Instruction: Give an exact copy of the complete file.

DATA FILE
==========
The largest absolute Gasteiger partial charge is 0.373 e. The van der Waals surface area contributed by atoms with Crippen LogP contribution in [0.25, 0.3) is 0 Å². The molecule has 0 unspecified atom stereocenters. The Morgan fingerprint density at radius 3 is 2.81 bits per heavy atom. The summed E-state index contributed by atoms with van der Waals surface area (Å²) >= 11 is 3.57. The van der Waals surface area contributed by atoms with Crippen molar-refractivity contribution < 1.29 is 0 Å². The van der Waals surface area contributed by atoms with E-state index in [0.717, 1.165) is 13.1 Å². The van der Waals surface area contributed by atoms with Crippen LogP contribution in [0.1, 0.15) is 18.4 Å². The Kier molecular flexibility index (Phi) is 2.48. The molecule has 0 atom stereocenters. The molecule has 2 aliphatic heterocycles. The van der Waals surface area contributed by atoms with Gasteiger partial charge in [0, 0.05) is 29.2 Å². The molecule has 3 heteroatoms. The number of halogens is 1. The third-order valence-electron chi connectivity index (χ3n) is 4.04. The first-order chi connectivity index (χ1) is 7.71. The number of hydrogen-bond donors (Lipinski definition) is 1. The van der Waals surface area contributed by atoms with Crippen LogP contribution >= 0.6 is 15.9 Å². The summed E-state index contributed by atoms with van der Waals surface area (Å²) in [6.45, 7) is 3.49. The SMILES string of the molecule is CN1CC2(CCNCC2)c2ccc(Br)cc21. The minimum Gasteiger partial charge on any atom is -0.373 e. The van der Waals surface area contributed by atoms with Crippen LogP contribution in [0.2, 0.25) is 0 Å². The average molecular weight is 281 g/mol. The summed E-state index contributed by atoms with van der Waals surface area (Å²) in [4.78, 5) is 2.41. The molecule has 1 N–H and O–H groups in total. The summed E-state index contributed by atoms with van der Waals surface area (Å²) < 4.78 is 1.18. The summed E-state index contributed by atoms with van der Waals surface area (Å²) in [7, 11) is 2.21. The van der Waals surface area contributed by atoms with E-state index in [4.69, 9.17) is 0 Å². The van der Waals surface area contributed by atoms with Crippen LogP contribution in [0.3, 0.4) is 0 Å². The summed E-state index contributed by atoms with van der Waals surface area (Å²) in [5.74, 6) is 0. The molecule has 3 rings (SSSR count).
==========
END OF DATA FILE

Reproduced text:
The largest absolute Gasteiger partial charge is 0.373 e. The van der Waals surface area contributed by atoms with Crippen LogP contribution in [0.25, 0.3) is 0 Å². The molecule has 0 unspecified atom stereocenters. The Morgan fingerprint density at radius 3 is 2.81 bits per heavy atom. The summed E-state index contributed by atoms with van der Waals surface area (Å²) >= 11 is 3.57. The van der Waals surface area contributed by atoms with Crippen molar-refractivity contribution < 1.29 is 0 Å². The van der Waals surface area contributed by atoms with E-state index in [0.717, 1.165) is 13.1 Å². The van der Waals surface area contributed by atoms with Crippen LogP contribution in [0.1, 0.15) is 18.4 Å². The Kier molecular flexibility index (Phi) is 2.48. The molecule has 0 atom stereocenters. The molecule has 2 aliphatic heterocycles. The van der Waals surface area contributed by atoms with Gasteiger partial charge in [0, 0.05) is 29.2 Å². The molecule has 3 heteroatoms. The number of halogens is 1. The third-order valence-electron chi connectivity index (χ3n) is 4.04. The first-order chi connectivity index (χ1) is 7.71. The number of hydrogen-bond donors (Lipinski definition) is 1. The van der Waals surface area contributed by atoms with Crippen LogP contribution >= 0.6 is 15.9 Å². The summed E-state index contributed by atoms with van der Waals surface area (Å²) in [6.45, 7) is 3.49. The SMILES string of the molecule is CN1CC2(CCNCC2)c2ccc(Br)cc21. The minimum Gasteiger partial charge on any atom is -0.373 e. The van der Waals surface area contributed by atoms with Crippen LogP contribution in [0.2, 0.25) is 0 Å². The average molecular weight is 281 g/mol. The summed E-state index contributed by atoms with van der Waals surface area (Å²) in [4.78, 5) is 2.41. The molecule has 1 N–H and O–H groups in total. The summed E-state index contributed by atoms with van der Waals surface area (Å²) < 4.78 is 1.18. The summed E-state index contributed by atoms with van der Waals surface area (Å²) in [7, 11) is 2.21. The van der Waals surface area contributed by atoms with E-state index in [4.69, 9.17) is 0 Å². The van der Waals surface area contributed by atoms with Crippen LogP contribution in [0.3, 0.4) is 0 Å². The summed E-state index contributed by atoms with van der Waals surface area (Å²) in [5.74, 6) is 0. The molecule has 3 rings (SSSR count).